For example, apparently I am allowed to define one method whose argument is Double and another method of the same name whose argument is Int. But not two whose arguments are Int=>Double and Int=>Int respectively? Why does erasure only make one of these forms illegal?

#12

Generics - it’s Int/Double vs Function[Int, Double]/Function[Int, Int]. After type erasure, you just have raw Function twice in the second case.

#13

@sangamon, can you explain more explicitly what you mean? Are you saying that type erasure means not that types are erased as the term implies, but rather that (and only that) type parameters to generic classes are erased? Implying that no run-time decision can be made based on a type parameter to a generic class.

Curiously, when I look at the Scala Generics documentation page, there’s no link to erasure. Is this an oversize, or should I reasonably expect there be some mention there?

And when I search for erasure, I see lots of blogging, but no definitive explanation in the documentation and how it relates to Generics.

Is this explained in the documentation, or am I not long finding the correct page?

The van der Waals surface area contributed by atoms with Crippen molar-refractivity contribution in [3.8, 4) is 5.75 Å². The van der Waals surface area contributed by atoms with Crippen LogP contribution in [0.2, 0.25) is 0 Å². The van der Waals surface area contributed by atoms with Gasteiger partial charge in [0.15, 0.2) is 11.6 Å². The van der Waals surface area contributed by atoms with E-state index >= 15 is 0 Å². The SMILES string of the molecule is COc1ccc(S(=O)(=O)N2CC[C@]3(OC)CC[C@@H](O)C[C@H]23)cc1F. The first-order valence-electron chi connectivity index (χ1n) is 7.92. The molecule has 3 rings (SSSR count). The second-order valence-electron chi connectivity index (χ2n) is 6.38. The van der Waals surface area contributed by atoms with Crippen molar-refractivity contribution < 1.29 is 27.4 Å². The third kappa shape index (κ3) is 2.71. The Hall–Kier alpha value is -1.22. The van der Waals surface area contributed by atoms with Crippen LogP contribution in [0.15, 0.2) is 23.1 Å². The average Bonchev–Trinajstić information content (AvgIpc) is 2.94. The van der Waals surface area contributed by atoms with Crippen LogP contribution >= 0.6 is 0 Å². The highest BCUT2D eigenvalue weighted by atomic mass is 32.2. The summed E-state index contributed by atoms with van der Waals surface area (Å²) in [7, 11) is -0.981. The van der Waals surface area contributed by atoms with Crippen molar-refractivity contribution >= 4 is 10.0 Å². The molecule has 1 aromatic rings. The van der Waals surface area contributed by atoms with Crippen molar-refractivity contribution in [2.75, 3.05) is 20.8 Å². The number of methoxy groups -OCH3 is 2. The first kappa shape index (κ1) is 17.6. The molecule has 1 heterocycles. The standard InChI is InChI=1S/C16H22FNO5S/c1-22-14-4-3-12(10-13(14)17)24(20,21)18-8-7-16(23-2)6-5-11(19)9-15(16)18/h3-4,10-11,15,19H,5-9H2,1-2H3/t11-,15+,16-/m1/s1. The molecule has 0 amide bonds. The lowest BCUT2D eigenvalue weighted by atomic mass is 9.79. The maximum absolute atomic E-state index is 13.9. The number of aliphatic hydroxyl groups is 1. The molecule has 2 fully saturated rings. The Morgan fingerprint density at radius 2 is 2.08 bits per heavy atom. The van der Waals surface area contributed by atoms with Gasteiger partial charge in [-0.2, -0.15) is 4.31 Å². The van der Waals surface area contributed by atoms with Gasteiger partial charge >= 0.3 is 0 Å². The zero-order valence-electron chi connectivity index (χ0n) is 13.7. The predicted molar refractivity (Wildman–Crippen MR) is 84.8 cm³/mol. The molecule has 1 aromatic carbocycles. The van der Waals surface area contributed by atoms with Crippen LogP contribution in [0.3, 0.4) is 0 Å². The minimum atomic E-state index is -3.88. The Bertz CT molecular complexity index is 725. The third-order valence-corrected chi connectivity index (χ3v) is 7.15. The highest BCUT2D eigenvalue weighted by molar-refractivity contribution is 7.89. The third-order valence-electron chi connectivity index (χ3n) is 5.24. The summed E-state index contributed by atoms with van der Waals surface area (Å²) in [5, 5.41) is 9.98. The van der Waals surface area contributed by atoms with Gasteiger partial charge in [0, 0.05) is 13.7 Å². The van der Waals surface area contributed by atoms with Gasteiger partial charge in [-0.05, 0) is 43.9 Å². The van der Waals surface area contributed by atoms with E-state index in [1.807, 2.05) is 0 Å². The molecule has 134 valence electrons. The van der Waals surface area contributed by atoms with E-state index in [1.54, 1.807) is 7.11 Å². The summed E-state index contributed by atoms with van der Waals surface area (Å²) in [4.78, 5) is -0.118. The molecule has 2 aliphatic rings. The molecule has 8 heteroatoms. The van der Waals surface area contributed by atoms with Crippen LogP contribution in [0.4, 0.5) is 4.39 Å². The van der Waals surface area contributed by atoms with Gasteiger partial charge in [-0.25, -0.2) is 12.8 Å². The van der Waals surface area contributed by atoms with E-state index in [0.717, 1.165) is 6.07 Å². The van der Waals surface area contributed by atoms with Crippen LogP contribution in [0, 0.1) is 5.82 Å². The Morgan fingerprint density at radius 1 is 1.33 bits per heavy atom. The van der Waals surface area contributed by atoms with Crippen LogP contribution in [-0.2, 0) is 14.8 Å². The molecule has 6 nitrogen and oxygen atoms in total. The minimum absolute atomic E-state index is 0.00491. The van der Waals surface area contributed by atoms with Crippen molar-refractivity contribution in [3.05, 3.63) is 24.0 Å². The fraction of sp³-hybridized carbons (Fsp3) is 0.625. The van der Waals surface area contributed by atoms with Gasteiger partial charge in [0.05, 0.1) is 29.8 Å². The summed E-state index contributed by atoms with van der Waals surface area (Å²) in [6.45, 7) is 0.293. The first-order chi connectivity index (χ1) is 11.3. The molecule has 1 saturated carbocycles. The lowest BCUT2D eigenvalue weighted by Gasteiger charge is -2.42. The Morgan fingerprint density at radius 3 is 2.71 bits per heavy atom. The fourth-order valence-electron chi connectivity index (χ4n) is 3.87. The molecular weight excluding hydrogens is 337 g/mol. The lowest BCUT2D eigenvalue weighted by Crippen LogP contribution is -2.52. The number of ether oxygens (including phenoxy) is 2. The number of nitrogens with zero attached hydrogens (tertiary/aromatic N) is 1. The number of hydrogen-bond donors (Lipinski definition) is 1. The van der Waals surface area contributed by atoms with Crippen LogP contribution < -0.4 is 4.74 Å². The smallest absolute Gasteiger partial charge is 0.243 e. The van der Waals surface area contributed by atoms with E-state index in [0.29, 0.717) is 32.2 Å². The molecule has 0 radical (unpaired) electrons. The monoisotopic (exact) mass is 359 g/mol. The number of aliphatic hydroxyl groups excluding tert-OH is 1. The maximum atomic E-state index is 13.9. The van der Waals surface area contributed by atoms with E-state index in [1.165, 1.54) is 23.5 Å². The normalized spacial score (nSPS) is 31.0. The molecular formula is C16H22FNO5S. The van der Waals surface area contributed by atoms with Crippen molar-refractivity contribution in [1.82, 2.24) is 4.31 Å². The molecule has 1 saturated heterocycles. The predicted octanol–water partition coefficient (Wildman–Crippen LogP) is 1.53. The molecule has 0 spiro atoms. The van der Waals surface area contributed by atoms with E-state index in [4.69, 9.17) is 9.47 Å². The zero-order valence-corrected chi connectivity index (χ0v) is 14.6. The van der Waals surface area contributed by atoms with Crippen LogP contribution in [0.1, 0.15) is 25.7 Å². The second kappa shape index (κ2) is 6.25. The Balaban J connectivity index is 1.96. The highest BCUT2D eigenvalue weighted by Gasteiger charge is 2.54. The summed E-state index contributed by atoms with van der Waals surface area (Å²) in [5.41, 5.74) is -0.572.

#14

This is not the documentation page on generics, but part of the “Tour” - “bite-sized introductions to core language features”. I wouldn’t expect type erasure to be covered there.

Type erasure is specified, though not rationalized, in the language spec (§5.1.3). It is not a Scala language “feature”, but a constraint imposed by the underlying JVM runtime type system. There are some Scala-specific mechanisms to soften the blow for some use cases. For overloading, though, the best solution IMHO simply is: don’t do it.

This blog post looks like a useful introduction to type erasure.

Best regards,
Patrick

#15

Type erasure applies only to generics. It’s purpose is mainly to achieve high degree of compatibility between code not using generics and code using generics. Example in Java:

import java.util.ArrayList;
import java.util.List;

public class Cooperation {
    public static void main(String[] args) {
        List rawList = new ArrayList();
        List<String> genericList = rawList;
        rawList.add("abc");
        System.out.println(genericList.get(0)); // prints: abc